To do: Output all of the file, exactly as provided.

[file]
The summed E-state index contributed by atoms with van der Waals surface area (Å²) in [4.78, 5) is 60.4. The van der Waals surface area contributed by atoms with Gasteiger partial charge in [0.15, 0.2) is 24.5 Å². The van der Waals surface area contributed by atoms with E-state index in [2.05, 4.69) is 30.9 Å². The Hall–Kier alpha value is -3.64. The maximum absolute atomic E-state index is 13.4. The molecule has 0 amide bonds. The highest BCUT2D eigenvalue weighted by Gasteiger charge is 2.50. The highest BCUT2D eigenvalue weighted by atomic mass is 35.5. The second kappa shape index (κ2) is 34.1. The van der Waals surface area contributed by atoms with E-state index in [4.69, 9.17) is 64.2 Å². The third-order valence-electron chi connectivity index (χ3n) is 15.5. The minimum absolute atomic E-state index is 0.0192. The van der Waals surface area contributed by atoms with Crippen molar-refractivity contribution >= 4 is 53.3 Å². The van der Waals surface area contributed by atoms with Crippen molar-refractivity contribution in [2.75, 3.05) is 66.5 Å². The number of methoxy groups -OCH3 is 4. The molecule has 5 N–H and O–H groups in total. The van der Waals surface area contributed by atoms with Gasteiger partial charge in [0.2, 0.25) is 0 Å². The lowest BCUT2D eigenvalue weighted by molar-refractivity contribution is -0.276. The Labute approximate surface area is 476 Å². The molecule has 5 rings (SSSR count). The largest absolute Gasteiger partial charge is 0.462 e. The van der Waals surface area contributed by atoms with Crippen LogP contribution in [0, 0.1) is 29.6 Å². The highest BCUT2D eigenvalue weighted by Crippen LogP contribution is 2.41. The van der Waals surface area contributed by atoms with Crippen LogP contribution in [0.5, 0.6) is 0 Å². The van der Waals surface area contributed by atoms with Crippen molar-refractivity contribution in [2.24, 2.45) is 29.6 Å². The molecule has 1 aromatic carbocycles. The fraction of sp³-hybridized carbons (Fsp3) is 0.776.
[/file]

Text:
The summed E-state index contributed by atoms with van der Waals surface area (Å²) in [4.78, 5) is 60.4. The van der Waals surface area contributed by atoms with Gasteiger partial charge in [0.15, 0.2) is 24.5 Å². The van der Waals surface area contributed by atoms with E-state index in [2.05, 4.69) is 30.9 Å². The Hall–Kier alpha value is -3.64. The maximum absolute atomic E-state index is 13.4. The molecule has 0 amide bonds. The highest BCUT2D eigenvalue weighted by Gasteiger charge is 2.50. The highest BCUT2D eigenvalue weighted by atomic mass is 35.5. The second kappa shape index (κ2) is 34.1. The van der Waals surface area contributed by atoms with E-state index in [4.69, 9.17) is 64.2 Å². The third-order valence-electron chi connectivity index (χ3n) is 15.5. The minimum absolute atomic E-state index is 0.0192. The van der Waals surface area contributed by atoms with Crippen molar-refractivity contribution >= 4 is 53.3 Å². The van der Waals surface area contributed by atoms with Crippen molar-refractivity contribution in [2.75, 3.05) is 66.5 Å². The number of methoxy groups -OCH3 is 4. The molecule has 5 N–H and O–H groups in total. The van der Waals surface area contributed by atoms with Gasteiger partial charge in [0.2, 0.25) is 0 Å². The lowest BCUT2D eigenvalue weighted by molar-refractivity contribution is -0.276. The Labute approximate surface area is 476 Å². The molecule has 5 rings (SSSR count). The largest absolute Gasteiger partial charge is 0.462 e. The van der Waals surface area contributed by atoms with Crippen LogP contribution in [0, 0.1) is 29.6 Å². The highest BCUT2D eigenvalue weighted by Crippen LogP contribution is 2.41. The van der Waals surface area contributed by atoms with Crippen LogP contribution in [0.5, 0.6) is 0 Å². The van der Waals surface area contributed by atoms with Crippen molar-refractivity contribution in [2.24, 2.45) is 29.6 Å². The molecule has 1 aromatic carbocycles. The fraction of sp³-hybridized carbons (Fsp3) is 0.776.